Maryland tries to turn fortunes around

Meeting No. 1 Hopkins not easiest way for Terps to keep from falling to 5-5

College Lacrosse

April 15, 2005|By Gary Lambrecht | Gary Lambrecht,SUN STAFF

COLLEGE PARK - Brendan Healy was preparing for another chapter of the greatest rivalry in college lacrosse, and the Maryland junior midfielder frowned while recounting his team's sudden downturn.

The ninth-ranked Terrapins' 4-1 start, which included a season-opening, 13-6 rout of No. 4 Georgetown, seemed so distant.

Healy is tired of the losses that are mounting. First, there was the shocking, 7-6 defeat to then-unranked Dartmouth in Boca Raton, Fla. Then, after beating struggling North Carolina, there was the humiliating, 10-2 whipping at third-ranked Virginia and, last week, the Terps lost a late, one-goal lead at Navy and dropped a 9-8 heartbreaker.

And it gets no easier for Maryland (5-4) tonight when top-ranked Johns Hopkins, the only unbeaten (8-0) team left in Division I, comes to Byrd Stadium, where the Terps and Blue Jays will play for the 101st time.

"You look back on the season and you wonder how did this happen? How are we 5-4 right now?" Healy said. "In a way, it's embarrassing. We have so much more on the line [than Hopkins tonight], and we have to play like we do."

"We've never stopped playing hard in any game. There have been little slip-ups here and there. But here we are at 5-4," added senior defenseman Gavin Webb. "There's still a lot of season left, but we've got to get this game."

In an unusual twist, this meeting is much more about Maryland than it is Hopkins, which already has secured its 34th consecutive berth in the NCAA tournament and has beaten the Terps three straight times to extend its lead in the series to 63-36-1.

The Terps, in contrast, are fighting some self-doubt, must straighten out their shooting problems and could make their headaches disappear - and nail down a tournament berth - by knocking off the Blue Jays.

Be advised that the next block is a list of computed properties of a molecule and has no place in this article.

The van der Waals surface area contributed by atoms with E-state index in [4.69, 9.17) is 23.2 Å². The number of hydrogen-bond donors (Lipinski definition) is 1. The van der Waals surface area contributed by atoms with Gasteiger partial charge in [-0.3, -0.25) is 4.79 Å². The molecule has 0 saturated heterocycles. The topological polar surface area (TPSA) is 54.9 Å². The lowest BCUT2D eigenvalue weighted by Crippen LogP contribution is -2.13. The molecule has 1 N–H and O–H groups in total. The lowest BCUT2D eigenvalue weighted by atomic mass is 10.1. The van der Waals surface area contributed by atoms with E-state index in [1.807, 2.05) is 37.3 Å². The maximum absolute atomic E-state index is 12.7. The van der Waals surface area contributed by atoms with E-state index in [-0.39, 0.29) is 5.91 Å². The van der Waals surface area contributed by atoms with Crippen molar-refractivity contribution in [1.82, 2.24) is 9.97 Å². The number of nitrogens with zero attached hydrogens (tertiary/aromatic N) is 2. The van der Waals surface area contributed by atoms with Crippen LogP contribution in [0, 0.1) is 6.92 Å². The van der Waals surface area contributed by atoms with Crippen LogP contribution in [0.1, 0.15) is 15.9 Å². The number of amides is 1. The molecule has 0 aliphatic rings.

A loss would drop the Terps to 5-5 for the first time since 1994, and it would turn their April 23 trip to unranked Fairfield (8-2) into a huge deal no one envisioned after that early crushing of Georgetown.

A loss puts more pressure on Maryland to achieve a winning record and punch a ticket to the NCAAs.

The Terps also play in the Atlantic Coast Conference tournament before concluding the regular season against Penn. Maryland will face either Virginia or No. 2 Duke in the ACC semifinal round. The Terps have lost to both teams already, and there is no consolation game.

"We need to win for us and for no other reason," said Maryland coach Dave Cottle. "We need to validate the work we've done. I can't remember the last time I lost three out of four games."

"Must win? I don't see that. I don't think anybody who knows anything about lacrosse would say that. We need to get to a winning record and we're in [the tournament].

"We knew we were going to go through some growing pains, with losing 30 guys over the last two years and we've got a very difficult schedule. We have a big game in front of us, and it's a great opportunity."

Maryland has encountered a variety of problems, and not in the expected places.

After their defense was depleted by the departures of All-Americans Lee Zink, Paul Gillette, Chris Passavia, Dave Wagner and goalie Tim McGinnis, the Terps have held up well at that end. Sophomore goalie Harry Alford has emerged to lead a unit that has held opponents to an average of 7.89 goals and 24.3 percent shooting.

Then again, the Terps have sprung some leaks. They allowed four extra-man scores at Navy. They will be hard-pressed to contend with the array of athletes and shooters Hopkins will bring, led by senior midfielders Kyle Harrison and Greg Peyser and freshmen Paul Rabil (midfield) and Kevin Huntley (attack).

Maryland was supposed to be anchored on offense, what with ACC Player of the Year Joe Walters back at attack and proven midfielders such as Healy and junior Bill McGlone also back. Walters (team-high 22 goals and 31 points) and McGlone (22 points) have done their part, although McGlone was slowed by a shoulder injury for several weeks.

But the Terps, who averaged 6.3 goals during their 1-3 slide, have shot poorly much of the year (24.5 percent). And for the second straight week, they might be without sophomore attackman Michael Phipps (8 goals, 6 assists), who missed the Navy game with a shin injury.

"There's a lot of pressure on us. Maryland is supposed to be a perennial power," Walters said. "With a 5-4 record, people are doubting us. The beautiful thing is we have a chance to turn that around Friday night."

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